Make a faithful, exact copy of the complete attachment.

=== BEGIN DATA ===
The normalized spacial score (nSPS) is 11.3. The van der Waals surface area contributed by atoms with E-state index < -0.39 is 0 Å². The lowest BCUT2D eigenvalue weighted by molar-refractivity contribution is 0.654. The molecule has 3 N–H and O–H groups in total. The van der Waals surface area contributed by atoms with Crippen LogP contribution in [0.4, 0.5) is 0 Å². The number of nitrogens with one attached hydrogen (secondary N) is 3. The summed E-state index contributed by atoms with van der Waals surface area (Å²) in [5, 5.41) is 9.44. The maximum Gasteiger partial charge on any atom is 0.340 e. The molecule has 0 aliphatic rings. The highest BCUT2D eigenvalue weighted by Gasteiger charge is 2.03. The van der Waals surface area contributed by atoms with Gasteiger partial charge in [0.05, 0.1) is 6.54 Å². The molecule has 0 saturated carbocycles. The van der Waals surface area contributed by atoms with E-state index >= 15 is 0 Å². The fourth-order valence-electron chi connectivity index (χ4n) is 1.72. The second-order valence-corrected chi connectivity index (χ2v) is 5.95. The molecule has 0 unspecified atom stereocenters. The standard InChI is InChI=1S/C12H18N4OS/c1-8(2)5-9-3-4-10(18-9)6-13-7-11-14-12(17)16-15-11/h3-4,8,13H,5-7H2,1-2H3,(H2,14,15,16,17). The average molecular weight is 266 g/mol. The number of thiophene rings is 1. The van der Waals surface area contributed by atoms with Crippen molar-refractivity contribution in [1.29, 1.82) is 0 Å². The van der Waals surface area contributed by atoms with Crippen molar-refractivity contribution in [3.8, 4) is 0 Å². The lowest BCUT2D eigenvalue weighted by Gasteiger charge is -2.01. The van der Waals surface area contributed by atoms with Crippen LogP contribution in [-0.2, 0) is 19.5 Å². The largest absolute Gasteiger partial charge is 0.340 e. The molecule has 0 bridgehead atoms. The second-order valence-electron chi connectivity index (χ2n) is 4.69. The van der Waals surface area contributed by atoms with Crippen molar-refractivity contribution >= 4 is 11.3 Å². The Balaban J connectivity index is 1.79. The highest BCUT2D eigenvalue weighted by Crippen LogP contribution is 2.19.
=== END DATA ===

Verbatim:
The normalized spacial score (nSPS) is 11.3. The van der Waals surface area contributed by atoms with E-state index < -0.39 is 0 Å². The lowest BCUT2D eigenvalue weighted by molar-refractivity contribution is 0.654. The molecule has 3 N–H and O–H groups in total. The van der Waals surface area contributed by atoms with Crippen LogP contribution in [0.4, 0.5) is 0 Å². The number of nitrogens with one attached hydrogen (secondary N) is 3. The summed E-state index contributed by atoms with van der Waals surface area (Å²) in [5, 5.41) is 9.44. The maximum Gasteiger partial charge on any atom is 0.340 e. The molecule has 0 aliphatic rings. The highest BCUT2D eigenvalue weighted by Gasteiger charge is 2.03. The van der Waals surface area contributed by atoms with Gasteiger partial charge in [0.05, 0.1) is 6.54 Å². The molecule has 0 saturated carbocycles. The van der Waals surface area contributed by atoms with E-state index >= 15 is 0 Å². The fourth-order valence-electron chi connectivity index (χ4n) is 1.72. The second-order valence-corrected chi connectivity index (χ2v) is 5.95. The molecule has 0 unspecified atom stereocenters. The standard InChI is InChI=1S/C12H18N4OS/c1-8(2)5-9-3-4-10(18-9)6-13-7-11-14-12(17)16-15-11/h3-4,8,13H,5-7H2,1-2H3,(H2,14,15,16,17). The average molecular weight is 266 g/mol. The number of thiophene rings is 1. The van der Waals surface area contributed by atoms with Crippen molar-refractivity contribution in [1.29, 1.82) is 0 Å². The van der Waals surface area contributed by atoms with Crippen molar-refractivity contribution in [3.8, 4) is 0 Å². The lowest BCUT2D eigenvalue weighted by Gasteiger charge is -2.01. The van der Waals surface area contributed by atoms with Crippen LogP contribution in [-0.2, 0) is 19.5 Å². The largest absolute Gasteiger partial charge is 0.340 e. The molecule has 0 bridgehead atoms. The second-order valence-electron chi connectivity index (χ2n) is 4.69. The van der Waals surface area contributed by atoms with Crippen molar-refractivity contribution >= 4 is 11.3 Å². The Balaban J connectivity index is 1.79. The highest BCUT2D eigenvalue weighted by Crippen LogP contribution is 2.19.